“The basic bargain of America is that no matter who you are, where you come from or what you look like, if you work hard and play by the rules, you can make it.”
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As Americans watch the unfolding crisis in Syria and the zealous treachery of the ISIS terrorists, a number of moments stand ready as catalysts for greater U.S. military involvement. Gruesome acts such as the beheading of American journalist James Foley only serve to inch us closer to all out war.
Teenagers need more sleep. They also need more time in school. A national push is now under way to address the first problem, which is encouraging — but the second one is no less important.
This past weekend the world celebrated a momentous anniversary. One hundred years ago Sunday, a Canadian soldier extended a small kindness and transformed children’s literature forever.
With the waning days of summer comes the clatter of children returning to school. For many students the journey to the halls of academe is made via school bus. The increased presence of school buses on our streets reminds us to slow down and be more watchful anywhere students and roadways come together.
When President Obama announced in 2011 the withdrawal of all U.S. troops from Iraq, he was sanguine about that nation’s future. U.S. soldiers could be “proud of their success,” he said, and he was “confident” that Iraqis would “build a future worthy of their history as a cradle of civilization.”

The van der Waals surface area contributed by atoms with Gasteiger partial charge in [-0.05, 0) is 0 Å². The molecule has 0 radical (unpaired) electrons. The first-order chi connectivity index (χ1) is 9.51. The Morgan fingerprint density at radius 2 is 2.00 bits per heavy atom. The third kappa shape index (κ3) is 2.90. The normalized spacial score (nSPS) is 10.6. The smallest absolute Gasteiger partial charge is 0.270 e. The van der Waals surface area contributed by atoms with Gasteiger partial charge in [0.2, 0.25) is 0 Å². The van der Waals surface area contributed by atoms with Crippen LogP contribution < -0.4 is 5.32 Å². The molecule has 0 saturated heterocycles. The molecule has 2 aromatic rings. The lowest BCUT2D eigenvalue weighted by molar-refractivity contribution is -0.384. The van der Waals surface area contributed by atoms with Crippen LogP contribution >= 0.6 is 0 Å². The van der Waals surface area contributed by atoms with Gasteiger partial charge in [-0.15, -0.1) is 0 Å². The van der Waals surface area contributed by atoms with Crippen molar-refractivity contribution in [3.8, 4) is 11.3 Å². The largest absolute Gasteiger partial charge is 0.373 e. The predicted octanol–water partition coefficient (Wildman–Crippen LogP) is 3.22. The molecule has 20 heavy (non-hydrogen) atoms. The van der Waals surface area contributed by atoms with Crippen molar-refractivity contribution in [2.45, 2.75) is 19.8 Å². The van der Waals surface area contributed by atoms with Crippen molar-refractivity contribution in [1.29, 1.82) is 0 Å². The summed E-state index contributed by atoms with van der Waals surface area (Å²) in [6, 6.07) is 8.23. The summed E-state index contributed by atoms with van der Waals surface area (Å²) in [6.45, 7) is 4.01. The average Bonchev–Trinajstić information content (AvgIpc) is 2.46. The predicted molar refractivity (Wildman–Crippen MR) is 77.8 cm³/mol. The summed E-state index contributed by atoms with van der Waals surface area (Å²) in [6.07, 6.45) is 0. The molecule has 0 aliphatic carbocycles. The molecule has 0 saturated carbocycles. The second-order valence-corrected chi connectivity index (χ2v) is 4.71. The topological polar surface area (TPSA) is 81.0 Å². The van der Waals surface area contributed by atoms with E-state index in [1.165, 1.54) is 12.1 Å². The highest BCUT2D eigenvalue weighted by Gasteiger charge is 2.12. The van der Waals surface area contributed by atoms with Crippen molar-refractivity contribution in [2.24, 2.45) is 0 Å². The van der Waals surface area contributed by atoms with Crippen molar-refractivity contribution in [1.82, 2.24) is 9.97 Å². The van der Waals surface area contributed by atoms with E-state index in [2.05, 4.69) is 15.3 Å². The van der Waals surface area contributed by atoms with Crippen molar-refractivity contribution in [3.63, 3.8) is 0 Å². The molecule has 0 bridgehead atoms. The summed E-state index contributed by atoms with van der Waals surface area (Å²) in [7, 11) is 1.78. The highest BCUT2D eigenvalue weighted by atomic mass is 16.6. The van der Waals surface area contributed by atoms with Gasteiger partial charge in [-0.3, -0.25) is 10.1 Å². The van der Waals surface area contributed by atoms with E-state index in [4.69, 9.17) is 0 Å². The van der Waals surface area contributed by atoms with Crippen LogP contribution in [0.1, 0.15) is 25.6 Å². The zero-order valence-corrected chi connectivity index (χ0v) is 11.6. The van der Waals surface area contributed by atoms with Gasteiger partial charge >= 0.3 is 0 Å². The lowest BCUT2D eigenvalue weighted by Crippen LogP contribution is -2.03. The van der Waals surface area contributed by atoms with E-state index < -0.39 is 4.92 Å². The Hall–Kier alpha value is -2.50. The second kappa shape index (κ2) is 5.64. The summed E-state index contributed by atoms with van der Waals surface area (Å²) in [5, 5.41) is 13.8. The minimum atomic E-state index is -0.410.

We were extremely glad to learn that Highland Pellets Inc. plans to build a new facility in the Pine Bluff Industrial Park. The plant comes as welcome news on a couple of frontiers.
Once upon a time, there was a man who gave moving and important speeches about race. He was careful to respect history, to call out injustice, to acknowledge competing anxieties — and, crucially, to elucidate a path forward. His speeches touched Americans of every color and background and gave them hope that it is possible to make progress in their great national project of creating a more just and equal society.
Chances are you couldn’t pick his face out of a lineup, but everybody recognizes Don Pardo’s sonorous baritone voice. The longtime Saturday Night Live announcer died Monday at Tucson, Ariz. He was 96.
The Ebola virus outbreak in West Africa has seized the world’s attention like a summer horror movie. The images of a terrible disease without a cure have surged across news and social media. Late last week, a spokesman for the World Health Organization (WHO) said the scope of the outbreak appears to have been “vastly underestimated.” Tantalizing reports of experimental drugs have raised hopes and then deflated them. The drugs are not only unproven, but they also don’t yet exist in more than a tiny quantity.